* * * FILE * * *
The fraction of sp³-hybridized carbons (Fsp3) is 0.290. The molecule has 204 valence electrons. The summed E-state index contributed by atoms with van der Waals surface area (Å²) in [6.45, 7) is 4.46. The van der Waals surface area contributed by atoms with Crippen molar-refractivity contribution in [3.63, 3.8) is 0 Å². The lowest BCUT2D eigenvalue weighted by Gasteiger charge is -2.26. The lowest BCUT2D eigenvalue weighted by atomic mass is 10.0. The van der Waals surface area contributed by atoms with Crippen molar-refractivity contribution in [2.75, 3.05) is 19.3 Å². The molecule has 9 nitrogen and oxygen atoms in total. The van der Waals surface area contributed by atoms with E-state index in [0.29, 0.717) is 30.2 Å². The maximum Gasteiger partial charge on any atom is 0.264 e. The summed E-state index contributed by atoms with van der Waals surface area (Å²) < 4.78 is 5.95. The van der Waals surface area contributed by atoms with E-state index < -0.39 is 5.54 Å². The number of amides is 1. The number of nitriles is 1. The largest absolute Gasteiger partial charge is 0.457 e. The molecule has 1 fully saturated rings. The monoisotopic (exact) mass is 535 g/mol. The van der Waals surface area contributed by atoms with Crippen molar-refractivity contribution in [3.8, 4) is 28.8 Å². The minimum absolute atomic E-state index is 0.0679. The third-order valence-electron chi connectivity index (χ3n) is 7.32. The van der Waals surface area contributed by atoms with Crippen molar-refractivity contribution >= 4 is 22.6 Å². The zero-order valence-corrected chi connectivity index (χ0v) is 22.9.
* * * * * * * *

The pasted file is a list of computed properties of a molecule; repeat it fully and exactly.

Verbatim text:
The fraction of sp³-hybridized carbons (Fsp3) is 0.290. The molecule has 204 valence electrons. The summed E-state index contributed by atoms with van der Waals surface area (Å²) in [6.45, 7) is 4.46. The van der Waals surface area contributed by atoms with Crippen molar-refractivity contribution in [3.63, 3.8) is 0 Å². The lowest BCUT2D eigenvalue weighted by Gasteiger charge is -2.26. The lowest BCUT2D eigenvalue weighted by atomic mass is 10.0. The van der Waals surface area contributed by atoms with Crippen molar-refractivity contribution in [2.75, 3.05) is 19.3 Å². The molecule has 9 nitrogen and oxygen atoms in total. The van der Waals surface area contributed by atoms with E-state index in [0.29, 0.717) is 30.2 Å². The maximum Gasteiger partial charge on any atom is 0.264 e. The summed E-state index contributed by atoms with van der Waals surface area (Å²) < 4.78 is 5.95. The van der Waals surface area contributed by atoms with E-state index < -0.39 is 5.54 Å². The number of amides is 1. The number of nitriles is 1. The largest absolute Gasteiger partial charge is 0.457 e. The molecule has 1 fully saturated rings. The monoisotopic (exact) mass is 535 g/mol. The van der Waals surface area contributed by atoms with Crippen molar-refractivity contribution in [3.8, 4) is 28.8 Å². The minimum absolute atomic E-state index is 0.0679. The third-order valence-electron chi connectivity index (χ3n) is 7.32. The van der Waals surface area contributed by atoms with Crippen molar-refractivity contribution >= 4 is 22.6 Å². The zero-order valence-corrected chi connectivity index (χ0v) is 22.9.